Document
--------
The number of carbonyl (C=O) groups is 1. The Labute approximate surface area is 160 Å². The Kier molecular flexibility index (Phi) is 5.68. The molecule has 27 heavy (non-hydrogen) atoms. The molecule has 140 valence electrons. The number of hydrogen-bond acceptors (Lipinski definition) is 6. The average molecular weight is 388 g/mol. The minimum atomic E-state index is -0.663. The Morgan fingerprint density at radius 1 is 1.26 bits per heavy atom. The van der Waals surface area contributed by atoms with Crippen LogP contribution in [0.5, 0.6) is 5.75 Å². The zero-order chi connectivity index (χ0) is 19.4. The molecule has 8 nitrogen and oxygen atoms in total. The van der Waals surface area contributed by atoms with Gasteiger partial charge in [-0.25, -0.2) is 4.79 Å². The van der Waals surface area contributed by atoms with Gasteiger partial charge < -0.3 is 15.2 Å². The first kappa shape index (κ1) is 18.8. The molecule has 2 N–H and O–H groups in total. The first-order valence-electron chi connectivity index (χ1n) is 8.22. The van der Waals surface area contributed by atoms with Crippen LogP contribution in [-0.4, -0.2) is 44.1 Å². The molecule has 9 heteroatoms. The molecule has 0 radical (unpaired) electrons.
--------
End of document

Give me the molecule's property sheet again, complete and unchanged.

The number of carbonyl (C=O) groups is 1. The Labute approximate surface area is 160 Å². The Kier molecular flexibility index (Phi) is 5.68. The molecule has 27 heavy (non-hydrogen) atoms. The molecule has 140 valence electrons. The number of hydrogen-bond acceptors (Lipinski definition) is 6. The average molecular weight is 388 g/mol. The minimum atomic E-state index is -0.663. The Morgan fingerprint density at radius 1 is 1.26 bits per heavy atom. The van der Waals surface area contributed by atoms with Crippen LogP contribution in [0.5, 0.6) is 5.75 Å². The zero-order chi connectivity index (χ0) is 19.4. The molecule has 8 nitrogen and oxygen atoms in total. The van der Waals surface area contributed by atoms with Gasteiger partial charge in [-0.25, -0.2) is 4.79 Å². The van der Waals surface area contributed by atoms with Gasteiger partial charge < -0.3 is 15.2 Å². The first kappa shape index (κ1) is 18.8. The molecule has 2 N–H and O–H groups in total. The first-order valence-electron chi connectivity index (χ1n) is 8.22. The van der Waals surface area contributed by atoms with Crippen LogP contribution in [-0.4, -0.2) is 44.1 Å². The molecule has 9 heteroatoms. The molecule has 0 radical (unpaired) electrons.